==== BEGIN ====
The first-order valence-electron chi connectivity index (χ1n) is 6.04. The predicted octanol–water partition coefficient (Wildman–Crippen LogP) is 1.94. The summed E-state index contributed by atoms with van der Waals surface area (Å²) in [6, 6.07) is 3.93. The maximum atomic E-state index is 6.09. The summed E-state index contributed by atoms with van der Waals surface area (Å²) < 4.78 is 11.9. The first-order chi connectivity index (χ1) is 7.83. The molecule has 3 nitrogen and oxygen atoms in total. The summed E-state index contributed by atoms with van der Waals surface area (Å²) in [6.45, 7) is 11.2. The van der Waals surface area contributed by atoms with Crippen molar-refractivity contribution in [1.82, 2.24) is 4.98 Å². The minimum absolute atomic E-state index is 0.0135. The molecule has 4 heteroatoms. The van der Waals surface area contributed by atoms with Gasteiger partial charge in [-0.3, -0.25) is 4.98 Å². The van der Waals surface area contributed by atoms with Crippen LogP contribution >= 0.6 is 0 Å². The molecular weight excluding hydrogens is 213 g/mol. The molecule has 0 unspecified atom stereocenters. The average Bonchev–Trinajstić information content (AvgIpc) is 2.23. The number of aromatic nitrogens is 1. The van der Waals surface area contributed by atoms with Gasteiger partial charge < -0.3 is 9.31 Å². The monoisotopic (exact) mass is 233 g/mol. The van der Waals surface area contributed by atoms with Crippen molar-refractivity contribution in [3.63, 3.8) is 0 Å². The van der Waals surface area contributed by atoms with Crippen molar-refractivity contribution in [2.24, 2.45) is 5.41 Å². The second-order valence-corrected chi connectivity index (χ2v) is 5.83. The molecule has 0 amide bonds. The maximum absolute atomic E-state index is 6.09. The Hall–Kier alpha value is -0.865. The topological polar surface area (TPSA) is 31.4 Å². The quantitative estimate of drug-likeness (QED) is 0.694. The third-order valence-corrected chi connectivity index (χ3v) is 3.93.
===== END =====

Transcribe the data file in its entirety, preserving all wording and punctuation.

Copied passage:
The first-order valence-electron chi connectivity index (χ1n) is 6.04. The predicted octanol–water partition coefficient (Wildman–Crippen LogP) is 1.94. The summed E-state index contributed by atoms with van der Waals surface area (Å²) in [6, 6.07) is 3.93. The maximum atomic E-state index is 6.09. The summed E-state index contributed by atoms with van der Waals surface area (Å²) < 4.78 is 11.9. The first-order chi connectivity index (χ1) is 7.83. The molecule has 3 nitrogen and oxygen atoms in total. The summed E-state index contributed by atoms with van der Waals surface area (Å²) in [6.45, 7) is 11.2. The van der Waals surface area contributed by atoms with Crippen molar-refractivity contribution in [1.82, 2.24) is 4.98 Å². The minimum absolute atomic E-state index is 0.0135. The molecule has 4 heteroatoms. The van der Waals surface area contributed by atoms with Gasteiger partial charge in [-0.3, -0.25) is 4.98 Å². The van der Waals surface area contributed by atoms with Crippen LogP contribution >= 0.6 is 0 Å². The molecular weight excluding hydrogens is 213 g/mol. The molecule has 0 unspecified atom stereocenters. The average Bonchev–Trinajstić information content (AvgIpc) is 2.23. The number of aromatic nitrogens is 1. The van der Waals surface area contributed by atoms with Gasteiger partial charge < -0.3 is 9.31 Å². The monoisotopic (exact) mass is 233 g/mol. The van der Waals surface area contributed by atoms with Crippen molar-refractivity contribution in [3.63, 3.8) is 0 Å². The van der Waals surface area contributed by atoms with Crippen molar-refractivity contribution in [2.24, 2.45) is 5.41 Å². The second-order valence-corrected chi connectivity index (χ2v) is 5.83. The molecule has 0 amide bonds. The maximum absolute atomic E-state index is 6.09. The Hall–Kier alpha value is -0.865. The topological polar surface area (TPSA) is 31.4 Å². The quantitative estimate of drug-likeness (QED) is 0.694. The third-order valence-corrected chi connectivity index (χ3v) is 3.93.